A shark asylum. That’s how I first heard the nation of Palau’s move to ban all shark fishing in its South Pacific waters described. This means that any shark making its way to the waters off the coasts of Palau’s more than 200 islands won’t be hunted for profit, or sport. The area covered by the ban extends over 230,000 square miles. That’s an area, according to the BBC, the size of France. Palau’s president, Johnson Toribiong, also called for a global ban on “finning” – the astonishing industry practice whereby sharks’ fins are cut off and then they, still alive, are returned to the sea. Each year, up to 100 million sharks are killed in seas and oceans globally. “The need to protect the sharks outweighs the need to enjoy a bowl of soup,” Toribiong said. Indeed. Many other species, land and marine, could use asylum akin to Palau’s as they contend with loss of habitat to human endeavors, legal hunting, poaching and changing environment conditions due to global warming. Will the notion of species asylum catch on in the conservation community? Will other nations step up?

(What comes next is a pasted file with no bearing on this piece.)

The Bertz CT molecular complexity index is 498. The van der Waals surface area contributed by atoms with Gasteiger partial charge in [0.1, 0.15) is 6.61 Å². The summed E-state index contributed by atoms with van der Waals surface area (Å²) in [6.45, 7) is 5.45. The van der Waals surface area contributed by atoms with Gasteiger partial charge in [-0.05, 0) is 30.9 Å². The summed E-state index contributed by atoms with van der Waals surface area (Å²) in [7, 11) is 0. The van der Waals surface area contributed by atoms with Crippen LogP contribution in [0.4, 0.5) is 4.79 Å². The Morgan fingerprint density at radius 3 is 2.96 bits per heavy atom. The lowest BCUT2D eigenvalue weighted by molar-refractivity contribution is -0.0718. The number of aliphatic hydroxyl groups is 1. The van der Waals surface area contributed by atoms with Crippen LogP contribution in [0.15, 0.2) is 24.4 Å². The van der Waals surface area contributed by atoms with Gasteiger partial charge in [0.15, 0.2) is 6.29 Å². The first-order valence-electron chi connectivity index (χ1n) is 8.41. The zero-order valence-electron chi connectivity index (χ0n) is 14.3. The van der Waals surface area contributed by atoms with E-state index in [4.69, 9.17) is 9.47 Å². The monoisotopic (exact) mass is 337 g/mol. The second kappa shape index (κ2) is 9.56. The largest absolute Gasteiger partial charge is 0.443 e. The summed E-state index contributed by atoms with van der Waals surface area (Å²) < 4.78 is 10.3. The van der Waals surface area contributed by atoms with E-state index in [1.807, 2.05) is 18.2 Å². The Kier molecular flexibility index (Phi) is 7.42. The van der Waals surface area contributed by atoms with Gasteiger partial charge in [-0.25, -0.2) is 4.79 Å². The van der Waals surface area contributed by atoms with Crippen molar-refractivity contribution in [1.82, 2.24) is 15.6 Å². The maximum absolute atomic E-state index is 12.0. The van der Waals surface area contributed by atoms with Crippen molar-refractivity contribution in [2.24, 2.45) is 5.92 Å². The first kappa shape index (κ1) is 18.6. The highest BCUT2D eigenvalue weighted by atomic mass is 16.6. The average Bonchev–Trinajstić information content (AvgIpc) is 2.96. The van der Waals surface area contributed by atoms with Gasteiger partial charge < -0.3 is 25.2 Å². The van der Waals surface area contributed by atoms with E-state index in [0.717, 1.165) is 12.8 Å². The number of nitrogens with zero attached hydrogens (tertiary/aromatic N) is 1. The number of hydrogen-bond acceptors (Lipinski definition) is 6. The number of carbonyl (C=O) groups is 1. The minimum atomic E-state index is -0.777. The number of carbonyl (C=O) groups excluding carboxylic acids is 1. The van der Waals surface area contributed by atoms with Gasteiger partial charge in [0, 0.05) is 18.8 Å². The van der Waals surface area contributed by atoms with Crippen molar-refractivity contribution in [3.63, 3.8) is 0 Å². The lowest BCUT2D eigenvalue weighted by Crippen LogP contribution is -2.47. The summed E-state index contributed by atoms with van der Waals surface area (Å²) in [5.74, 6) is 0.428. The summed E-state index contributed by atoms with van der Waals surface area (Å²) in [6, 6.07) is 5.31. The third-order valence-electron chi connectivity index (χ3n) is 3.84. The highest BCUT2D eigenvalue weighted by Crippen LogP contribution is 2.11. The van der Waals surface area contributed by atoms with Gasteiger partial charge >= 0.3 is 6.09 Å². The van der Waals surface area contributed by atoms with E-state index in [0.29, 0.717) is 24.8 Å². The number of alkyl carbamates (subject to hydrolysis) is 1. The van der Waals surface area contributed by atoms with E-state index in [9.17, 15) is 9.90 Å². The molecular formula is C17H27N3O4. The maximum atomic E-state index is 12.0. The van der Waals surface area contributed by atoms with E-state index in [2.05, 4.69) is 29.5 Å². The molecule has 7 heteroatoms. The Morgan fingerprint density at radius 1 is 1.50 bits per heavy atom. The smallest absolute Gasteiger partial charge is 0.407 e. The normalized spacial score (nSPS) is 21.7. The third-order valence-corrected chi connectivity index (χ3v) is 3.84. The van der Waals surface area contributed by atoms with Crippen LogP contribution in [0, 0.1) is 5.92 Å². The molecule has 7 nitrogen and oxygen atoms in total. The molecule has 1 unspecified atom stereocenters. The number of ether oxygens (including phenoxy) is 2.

Will resources be made available to ensure that such “asylums” remain safe harbors? A recent survey found numerous illegal fishing boats trawling Palau’s waters. American actress January Jones, from TV’s “Mad Men,” visited recently with several U.S. senators to urge their support for the Shark Conservation Act. It would help close a loophole that allows shark “finners” to skirt the line between legality and illegality. What is clear is that Palau, which only became an independent nation in 1994, has set quite a standard in declaring the world’s first (surprising, no?) shark sanctuary. And it hasn’t restricted asylum to non-human species. In June 2009, Palau accepted 17 of the men held for years on terrorism charged at the U.S. prison in Guantanamo Bay, Cuba.